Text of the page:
Phrases for giving a counter argument • When your opponent’s argument is false: • It is not true that . . . • They claim that . . ., but in fact . . .
Where to Put a Counter-Argument • You could put it … • as part of your introduction—before your thesis (attention getter) • as a section or paragraph just after your introduction
Where cont’ … • as a quick move within a paragraph, where you create a counter-argument not to your main idea but to the sub-idea that the paragraph is arguing or is about to argue; • as a section or paragraph just before the conclusion of your essay.
It is true that counter arguments enrich the argumentative writing; however, adding a weak counter argument or overdoing itcauses worse results.
Stay with your subject … • As a writer, your job is to account for positions that oppose your claims and supports.
Body Paragraph Structure • Topic sentence that supports thesis • Evidence, facts, statistics • Embedded quotes or paraphrases • Commentary/analysis • Include different points of view and: • Refute them • Acknowledge but show yours is better • Show they are irrelevant • Conclusion/transition sentence
Activity Compilation … • The five topics provide counter-argument • To Die or Suffer: The Necessity of Physician assisted Suicide • Why World of Warcraft is so popular around the world • Cosmetic Surgery: Should we end this action? • Did Neil Armstrong Really Land on the moon? • Herbal Medicine is Good for our Health
Examples of Step 1 • 1. Introduce your opponent’s argument. • Argument (1): People were healthier in the past • Argument (2): People suffer from stress
Examples of Step 2 2. Decide whether it is strong, weak, true or false • Argument (1): - Support 1. More pollution 2. More cases of cancer • Argument (2): - More stress - More depression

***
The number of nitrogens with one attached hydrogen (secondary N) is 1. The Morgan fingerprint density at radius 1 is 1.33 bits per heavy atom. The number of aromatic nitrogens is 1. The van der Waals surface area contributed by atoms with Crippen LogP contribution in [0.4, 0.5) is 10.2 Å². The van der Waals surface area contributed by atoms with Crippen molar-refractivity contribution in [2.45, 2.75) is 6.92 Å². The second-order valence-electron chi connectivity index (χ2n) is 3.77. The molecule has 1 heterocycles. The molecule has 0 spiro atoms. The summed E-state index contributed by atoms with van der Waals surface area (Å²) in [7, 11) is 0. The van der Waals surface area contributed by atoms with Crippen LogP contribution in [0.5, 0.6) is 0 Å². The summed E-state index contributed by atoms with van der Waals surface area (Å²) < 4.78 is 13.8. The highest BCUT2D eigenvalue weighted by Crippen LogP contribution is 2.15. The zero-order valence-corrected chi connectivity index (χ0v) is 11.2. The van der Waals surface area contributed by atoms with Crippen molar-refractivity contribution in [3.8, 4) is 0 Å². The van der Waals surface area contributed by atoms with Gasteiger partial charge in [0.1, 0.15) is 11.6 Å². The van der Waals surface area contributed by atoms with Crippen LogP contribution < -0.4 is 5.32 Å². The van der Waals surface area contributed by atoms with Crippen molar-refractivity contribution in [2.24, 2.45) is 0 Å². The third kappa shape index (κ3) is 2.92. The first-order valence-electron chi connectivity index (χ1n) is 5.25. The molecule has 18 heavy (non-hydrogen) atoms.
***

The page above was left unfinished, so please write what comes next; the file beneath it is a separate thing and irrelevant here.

Examples of Step 2 3. Provide counter arguments and counter evidence Argument (1): More pollution, … More cases of cancer … • Argument (2): - More stress … - More depression …
Example: • A claim/thesis is “More Americans are choosing low-carb diets because the media promotes low-carb diets as the new way to a skinner body.” • Counterargument: “Some Americans don’t watch television commercials because they own DVR units, such as Tivo, but most Americans are exposed to other forms of advertisement in magazines, newspapers, and highway billboards.”
When finish switch with another group to evaluate • Evaluators write your comments on the paper • Did they accomplish the two stages? • Turn against and turn back • Clear and brief?
“The Great Debaters!” What is a debate? How is it related to argument/counter-argument?
Debate Activity • The media shouldn’t pry famous people’s lives • There should be some control of the media by the government • News papers should just give us the fact, rather than expressing an opinion • It should be a crime to make fun of someone’s religion in the media • It should be illegal to have adverts aimed at children
Considering your Audience • Whom do you want to reach? Who are they? • What does your audience already know—or believe—about your topic? What do you need to tell them? What is the best way to do so? • What's your relationship with your audience, and how does it affect your language and tone? • What kind of response do you want? • How can you best appeal to your audience? So what question? • Hint: ask someone else to read your paper and see how they respond. (e.g., Undergraduate Writing Center UWC) The Norton Field Guide to Writing, by Richard Bullock